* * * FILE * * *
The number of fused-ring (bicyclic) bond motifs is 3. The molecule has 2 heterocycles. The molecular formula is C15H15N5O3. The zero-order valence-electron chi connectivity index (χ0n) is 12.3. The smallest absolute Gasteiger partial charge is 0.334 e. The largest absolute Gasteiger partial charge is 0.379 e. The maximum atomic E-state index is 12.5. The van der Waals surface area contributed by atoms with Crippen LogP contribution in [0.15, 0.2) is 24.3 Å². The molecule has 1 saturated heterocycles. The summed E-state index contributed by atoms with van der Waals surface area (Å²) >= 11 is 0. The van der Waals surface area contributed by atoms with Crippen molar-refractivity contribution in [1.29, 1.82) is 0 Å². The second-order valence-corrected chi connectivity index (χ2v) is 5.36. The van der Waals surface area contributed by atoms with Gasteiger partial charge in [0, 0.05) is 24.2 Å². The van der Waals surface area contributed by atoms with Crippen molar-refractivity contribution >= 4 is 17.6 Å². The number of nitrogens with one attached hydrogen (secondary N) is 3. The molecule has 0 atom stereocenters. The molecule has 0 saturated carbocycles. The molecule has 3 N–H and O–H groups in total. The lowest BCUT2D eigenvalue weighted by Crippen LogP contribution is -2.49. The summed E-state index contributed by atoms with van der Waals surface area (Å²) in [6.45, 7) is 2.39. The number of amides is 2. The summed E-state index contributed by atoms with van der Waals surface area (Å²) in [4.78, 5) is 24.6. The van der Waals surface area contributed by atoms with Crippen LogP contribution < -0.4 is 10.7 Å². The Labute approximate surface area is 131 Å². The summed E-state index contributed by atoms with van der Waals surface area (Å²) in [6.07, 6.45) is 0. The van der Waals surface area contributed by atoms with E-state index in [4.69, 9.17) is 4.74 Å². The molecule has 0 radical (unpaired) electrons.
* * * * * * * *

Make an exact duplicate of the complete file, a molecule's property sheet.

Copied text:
The number of fused-ring (bicyclic) bond motifs is 3. The molecule has 2 heterocycles. The molecular formula is C15H15N5O3. The zero-order valence-electron chi connectivity index (χ0n) is 12.3. The smallest absolute Gasteiger partial charge is 0.334 e. The largest absolute Gasteiger partial charge is 0.379 e. The maximum atomic E-state index is 12.5. The van der Waals surface area contributed by atoms with Crippen LogP contribution in [0.15, 0.2) is 24.3 Å². The molecule has 1 saturated heterocycles. The summed E-state index contributed by atoms with van der Waals surface area (Å²) >= 11 is 0. The van der Waals surface area contributed by atoms with Crippen molar-refractivity contribution in [1.29, 1.82) is 0 Å². The second-order valence-corrected chi connectivity index (χ2v) is 5.36. The van der Waals surface area contributed by atoms with Gasteiger partial charge in [0, 0.05) is 24.2 Å². The van der Waals surface area contributed by atoms with Crippen molar-refractivity contribution >= 4 is 17.6 Å². The number of nitrogens with one attached hydrogen (secondary N) is 3. The molecule has 0 atom stereocenters. The molecule has 0 saturated carbocycles. The molecule has 3 N–H and O–H groups in total. The lowest BCUT2D eigenvalue weighted by Crippen LogP contribution is -2.49. The summed E-state index contributed by atoms with van der Waals surface area (Å²) in [6.45, 7) is 2.39. The number of amides is 2. The summed E-state index contributed by atoms with van der Waals surface area (Å²) in [4.78, 5) is 24.6. The van der Waals surface area contributed by atoms with Crippen LogP contribution < -0.4 is 10.7 Å². The Labute approximate surface area is 131 Å². The summed E-state index contributed by atoms with van der Waals surface area (Å²) in [6.07, 6.45) is 0. The van der Waals surface area contributed by atoms with E-state index in [4.69, 9.17) is 4.74 Å². The molecule has 0 radical (unpaired) electrons.